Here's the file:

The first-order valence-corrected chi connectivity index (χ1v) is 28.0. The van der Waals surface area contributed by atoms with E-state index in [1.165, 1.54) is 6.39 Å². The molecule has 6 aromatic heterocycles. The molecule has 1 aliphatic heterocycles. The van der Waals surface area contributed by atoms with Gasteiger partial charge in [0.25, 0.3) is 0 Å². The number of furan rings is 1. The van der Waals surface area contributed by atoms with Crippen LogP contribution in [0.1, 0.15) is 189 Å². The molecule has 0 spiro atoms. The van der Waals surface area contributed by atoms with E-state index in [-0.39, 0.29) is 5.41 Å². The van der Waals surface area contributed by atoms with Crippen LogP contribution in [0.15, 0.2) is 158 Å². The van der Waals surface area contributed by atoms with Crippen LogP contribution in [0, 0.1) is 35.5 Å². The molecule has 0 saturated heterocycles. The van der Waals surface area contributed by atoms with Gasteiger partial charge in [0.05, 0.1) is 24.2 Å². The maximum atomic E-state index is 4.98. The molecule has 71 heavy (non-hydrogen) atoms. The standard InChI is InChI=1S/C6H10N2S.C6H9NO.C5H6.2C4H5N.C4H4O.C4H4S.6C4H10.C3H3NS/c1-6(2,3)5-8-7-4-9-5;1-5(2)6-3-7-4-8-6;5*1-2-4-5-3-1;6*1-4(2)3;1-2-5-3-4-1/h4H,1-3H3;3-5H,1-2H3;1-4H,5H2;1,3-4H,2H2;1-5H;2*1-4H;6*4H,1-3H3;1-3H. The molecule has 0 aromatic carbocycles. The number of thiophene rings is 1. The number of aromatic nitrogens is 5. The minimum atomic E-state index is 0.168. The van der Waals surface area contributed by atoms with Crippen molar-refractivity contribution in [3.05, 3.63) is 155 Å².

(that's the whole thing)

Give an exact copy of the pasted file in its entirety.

The first-order valence-corrected chi connectivity index (χ1v) is 28.0. The van der Waals surface area contributed by atoms with E-state index in [1.165, 1.54) is 6.39 Å². The molecule has 6 aromatic heterocycles. The molecule has 1 aliphatic heterocycles. The van der Waals surface area contributed by atoms with Gasteiger partial charge in [0.25, 0.3) is 0 Å². The number of furan rings is 1. The van der Waals surface area contributed by atoms with Crippen LogP contribution in [0.1, 0.15) is 189 Å². The molecule has 0 spiro atoms. The van der Waals surface area contributed by atoms with E-state index in [-0.39, 0.29) is 5.41 Å². The van der Waals surface area contributed by atoms with Crippen LogP contribution in [0.15, 0.2) is 158 Å². The van der Waals surface area contributed by atoms with Crippen LogP contribution in [0, 0.1) is 35.5 Å². The molecule has 0 saturated heterocycles. The van der Waals surface area contributed by atoms with Gasteiger partial charge in [0.05, 0.1) is 24.2 Å². The maximum atomic E-state index is 4.98. The molecule has 71 heavy (non-hydrogen) atoms. The standard InChI is InChI=1S/C6H10N2S.C6H9NO.C5H6.2C4H5N.C4H4O.C4H4S.6C4H10.C3H3NS/c1-6(2,3)5-8-7-4-9-5;1-5(2)6-3-7-4-8-6;5*1-2-4-5-3-1;6*1-4(2)3;1-2-5-3-4-1/h4H,1-3H3;3-5H,1-2H3;1-4H,5H2;1,3-4H,2H2;1-5H;2*1-4H;6*4H,1-3H3;1-3H. The molecule has 0 aromatic carbocycles. The number of thiophene rings is 1. The number of aromatic nitrogens is 5. The minimum atomic E-state index is 0.168. The van der Waals surface area contributed by atoms with Crippen molar-refractivity contribution in [3.05, 3.63) is 155 Å².